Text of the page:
Wool fibers possess natural crimps which compress and spring back into shape easily. This means it not only keeps its shade and is wrinkle - resistant but is extremely hard wearing and will not tear or fray, keeping your couches and chairs looking great for the long term and saving you money.





Considered one of the oldest fiber textiles in existence, mohair originated in the mountains of Tibet, where the Angora goat originally lived. The Angora goat was introduced to Turkey in the sixteenth century, in the Turkish province of Ankara where the name “angora” comes from. Angora goats were farmed almost exclusively in Ankara until 1849, when the goat was given as a gift to a United States cotton farmer for his service helping Turkey cultivate cotton.

Today mohair is one of the most prized natural fibers. It is used to create everything from high-end sweaters and accessories to carpets and upholstery. Made from the coats of Angora goats, mohair is a soft, silk-like textile. Unlike most wools, mohair is a lustrous fiber, primarily due to the scales on the outside of the fiber.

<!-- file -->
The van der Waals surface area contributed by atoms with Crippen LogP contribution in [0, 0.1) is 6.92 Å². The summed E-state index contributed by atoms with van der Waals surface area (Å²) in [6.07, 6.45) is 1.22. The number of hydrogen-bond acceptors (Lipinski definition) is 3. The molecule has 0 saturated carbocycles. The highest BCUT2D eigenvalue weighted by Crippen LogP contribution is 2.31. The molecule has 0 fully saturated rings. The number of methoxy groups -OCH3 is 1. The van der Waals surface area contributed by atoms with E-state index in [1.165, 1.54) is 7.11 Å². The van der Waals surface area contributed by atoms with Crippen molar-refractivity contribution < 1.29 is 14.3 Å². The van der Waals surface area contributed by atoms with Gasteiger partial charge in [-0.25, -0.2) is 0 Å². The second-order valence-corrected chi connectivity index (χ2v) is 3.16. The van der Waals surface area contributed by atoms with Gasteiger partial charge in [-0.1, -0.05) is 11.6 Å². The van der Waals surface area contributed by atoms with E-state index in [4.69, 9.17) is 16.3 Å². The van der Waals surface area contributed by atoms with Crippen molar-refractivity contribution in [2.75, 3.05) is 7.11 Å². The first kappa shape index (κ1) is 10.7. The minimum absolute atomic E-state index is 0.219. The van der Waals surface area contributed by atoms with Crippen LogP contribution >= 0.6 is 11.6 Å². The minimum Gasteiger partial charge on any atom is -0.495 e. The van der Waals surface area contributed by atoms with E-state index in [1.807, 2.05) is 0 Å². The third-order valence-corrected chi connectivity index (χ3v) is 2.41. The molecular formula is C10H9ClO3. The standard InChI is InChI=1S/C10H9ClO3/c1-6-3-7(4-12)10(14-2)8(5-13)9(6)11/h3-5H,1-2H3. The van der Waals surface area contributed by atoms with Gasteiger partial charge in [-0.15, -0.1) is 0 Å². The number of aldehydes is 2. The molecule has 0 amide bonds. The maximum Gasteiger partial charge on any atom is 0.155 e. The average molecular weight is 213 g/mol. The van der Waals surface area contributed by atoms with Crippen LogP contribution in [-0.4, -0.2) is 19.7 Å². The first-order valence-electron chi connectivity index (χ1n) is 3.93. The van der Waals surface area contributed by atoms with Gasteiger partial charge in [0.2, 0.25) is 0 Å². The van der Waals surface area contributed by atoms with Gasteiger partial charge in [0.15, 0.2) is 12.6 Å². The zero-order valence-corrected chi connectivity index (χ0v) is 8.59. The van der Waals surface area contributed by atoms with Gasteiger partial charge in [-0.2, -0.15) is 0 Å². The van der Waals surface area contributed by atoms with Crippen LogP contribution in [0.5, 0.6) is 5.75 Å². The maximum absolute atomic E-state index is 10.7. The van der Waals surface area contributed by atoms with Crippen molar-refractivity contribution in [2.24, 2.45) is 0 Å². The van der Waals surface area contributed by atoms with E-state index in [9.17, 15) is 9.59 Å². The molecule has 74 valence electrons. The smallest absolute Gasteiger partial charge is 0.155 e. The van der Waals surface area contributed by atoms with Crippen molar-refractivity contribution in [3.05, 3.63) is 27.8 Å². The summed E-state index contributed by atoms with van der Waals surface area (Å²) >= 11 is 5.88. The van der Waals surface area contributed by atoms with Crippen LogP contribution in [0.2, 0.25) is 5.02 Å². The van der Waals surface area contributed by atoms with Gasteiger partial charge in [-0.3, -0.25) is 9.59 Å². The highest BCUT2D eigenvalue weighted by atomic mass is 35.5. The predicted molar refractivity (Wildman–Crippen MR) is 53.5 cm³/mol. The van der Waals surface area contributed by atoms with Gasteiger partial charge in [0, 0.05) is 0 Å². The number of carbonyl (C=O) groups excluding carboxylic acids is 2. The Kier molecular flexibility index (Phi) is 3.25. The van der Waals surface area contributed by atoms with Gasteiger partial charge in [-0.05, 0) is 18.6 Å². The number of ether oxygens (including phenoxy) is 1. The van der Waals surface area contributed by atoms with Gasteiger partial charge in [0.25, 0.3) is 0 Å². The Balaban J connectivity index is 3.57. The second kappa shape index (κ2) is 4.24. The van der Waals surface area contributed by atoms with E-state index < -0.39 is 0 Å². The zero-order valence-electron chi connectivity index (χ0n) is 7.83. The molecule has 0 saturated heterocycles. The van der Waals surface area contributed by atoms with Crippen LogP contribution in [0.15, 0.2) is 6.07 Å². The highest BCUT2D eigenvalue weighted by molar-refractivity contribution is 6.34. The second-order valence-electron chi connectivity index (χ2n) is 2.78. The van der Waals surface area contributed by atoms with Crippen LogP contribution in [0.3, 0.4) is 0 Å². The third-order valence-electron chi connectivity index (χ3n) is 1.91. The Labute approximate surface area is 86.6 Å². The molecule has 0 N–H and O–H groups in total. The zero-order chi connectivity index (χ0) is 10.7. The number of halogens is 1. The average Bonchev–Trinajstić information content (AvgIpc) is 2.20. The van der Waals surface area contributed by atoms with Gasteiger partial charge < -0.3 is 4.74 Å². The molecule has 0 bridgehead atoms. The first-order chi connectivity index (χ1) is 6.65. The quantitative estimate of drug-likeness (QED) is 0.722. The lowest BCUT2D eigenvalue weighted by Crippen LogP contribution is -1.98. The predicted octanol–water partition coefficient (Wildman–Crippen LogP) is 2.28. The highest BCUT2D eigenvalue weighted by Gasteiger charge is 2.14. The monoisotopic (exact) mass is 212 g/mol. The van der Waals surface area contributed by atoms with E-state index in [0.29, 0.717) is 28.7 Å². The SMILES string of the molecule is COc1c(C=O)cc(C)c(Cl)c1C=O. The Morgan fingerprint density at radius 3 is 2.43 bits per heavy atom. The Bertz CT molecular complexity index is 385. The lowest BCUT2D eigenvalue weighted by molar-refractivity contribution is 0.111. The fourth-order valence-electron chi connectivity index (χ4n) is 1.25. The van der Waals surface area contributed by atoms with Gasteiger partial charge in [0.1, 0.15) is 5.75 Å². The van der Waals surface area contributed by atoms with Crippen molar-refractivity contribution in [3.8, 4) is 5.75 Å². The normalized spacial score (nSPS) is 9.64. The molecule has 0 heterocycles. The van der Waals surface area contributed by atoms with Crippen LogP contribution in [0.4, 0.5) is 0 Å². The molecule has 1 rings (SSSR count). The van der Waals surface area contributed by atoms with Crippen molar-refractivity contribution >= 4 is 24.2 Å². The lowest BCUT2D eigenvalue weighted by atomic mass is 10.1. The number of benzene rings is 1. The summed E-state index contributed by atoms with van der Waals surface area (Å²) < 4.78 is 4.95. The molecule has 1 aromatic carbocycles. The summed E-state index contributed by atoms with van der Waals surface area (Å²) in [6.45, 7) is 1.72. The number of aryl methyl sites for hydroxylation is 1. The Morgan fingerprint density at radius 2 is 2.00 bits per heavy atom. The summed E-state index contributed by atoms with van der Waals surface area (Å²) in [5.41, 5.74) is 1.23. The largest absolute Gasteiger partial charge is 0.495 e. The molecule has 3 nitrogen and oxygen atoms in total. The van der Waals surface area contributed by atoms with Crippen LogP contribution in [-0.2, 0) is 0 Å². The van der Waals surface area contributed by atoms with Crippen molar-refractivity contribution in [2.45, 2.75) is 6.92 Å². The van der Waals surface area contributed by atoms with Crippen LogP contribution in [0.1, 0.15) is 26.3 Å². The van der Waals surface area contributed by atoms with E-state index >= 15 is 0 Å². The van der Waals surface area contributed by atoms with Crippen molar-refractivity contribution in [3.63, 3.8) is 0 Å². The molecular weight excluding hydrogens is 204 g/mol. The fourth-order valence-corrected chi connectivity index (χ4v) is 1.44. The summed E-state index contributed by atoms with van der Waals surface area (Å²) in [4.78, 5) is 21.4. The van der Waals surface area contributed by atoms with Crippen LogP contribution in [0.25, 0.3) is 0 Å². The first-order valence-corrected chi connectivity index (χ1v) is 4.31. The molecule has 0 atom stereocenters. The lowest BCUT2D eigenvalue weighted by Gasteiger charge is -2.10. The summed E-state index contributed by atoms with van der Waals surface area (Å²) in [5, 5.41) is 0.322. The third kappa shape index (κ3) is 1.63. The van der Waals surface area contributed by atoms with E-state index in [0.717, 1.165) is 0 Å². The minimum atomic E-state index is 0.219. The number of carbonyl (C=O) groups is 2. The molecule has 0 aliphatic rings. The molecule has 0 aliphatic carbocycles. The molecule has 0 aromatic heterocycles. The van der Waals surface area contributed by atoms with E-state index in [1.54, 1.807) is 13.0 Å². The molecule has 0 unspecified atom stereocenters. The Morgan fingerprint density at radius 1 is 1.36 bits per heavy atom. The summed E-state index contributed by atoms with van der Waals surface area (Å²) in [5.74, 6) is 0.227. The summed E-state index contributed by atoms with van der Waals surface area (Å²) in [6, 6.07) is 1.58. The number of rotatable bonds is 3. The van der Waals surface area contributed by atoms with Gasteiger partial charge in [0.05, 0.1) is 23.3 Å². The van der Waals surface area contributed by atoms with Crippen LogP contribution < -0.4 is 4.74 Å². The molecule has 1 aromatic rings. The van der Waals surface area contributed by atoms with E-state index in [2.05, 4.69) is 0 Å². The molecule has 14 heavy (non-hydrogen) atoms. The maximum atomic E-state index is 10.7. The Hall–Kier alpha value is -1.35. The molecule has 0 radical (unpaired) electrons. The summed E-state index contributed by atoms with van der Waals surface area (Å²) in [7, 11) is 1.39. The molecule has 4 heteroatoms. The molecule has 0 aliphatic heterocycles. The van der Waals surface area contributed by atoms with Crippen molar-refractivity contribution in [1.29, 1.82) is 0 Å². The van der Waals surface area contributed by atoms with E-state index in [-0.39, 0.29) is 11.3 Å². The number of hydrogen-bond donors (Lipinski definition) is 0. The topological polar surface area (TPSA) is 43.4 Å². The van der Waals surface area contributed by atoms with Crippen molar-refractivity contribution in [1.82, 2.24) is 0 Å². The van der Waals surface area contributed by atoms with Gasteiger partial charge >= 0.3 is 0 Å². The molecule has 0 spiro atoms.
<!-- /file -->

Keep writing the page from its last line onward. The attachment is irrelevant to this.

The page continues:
The first recorded mention of velvet fabric is from the 14th century, and scholars of the past mostly believed that this textile was originally produced in East Asia before making its way down the Silk Road into Europe. Traditional forms of velvet were made with pure silk, which made them incredibly popular. Asian silk was already very soft, but the unique production processes used to make velvet result in a material that’s even more sumptuous and luxurious than other silk products.

Velvet is tightly woven without raised threads or loose weaves, making it resistant to snagging and scratches. Its flat pile is also easy to clean and can remove dirt and pet hair. Velvet can be a good choice for a couch in a family room or for pet owners.





Leather is a material that has spanned the centuries and continues to exert a considerable influence on our modern lifestyle. From prehistoric times to the present day, leather has played an essential role in our lives.

Upholstery hides can be finished using a variety of techniques such as full aniline, semi-aniline, nubuck, embossed and more. Natural markings on leather, often called “nature’s signature” may be present on hides and are the sign of fine leather.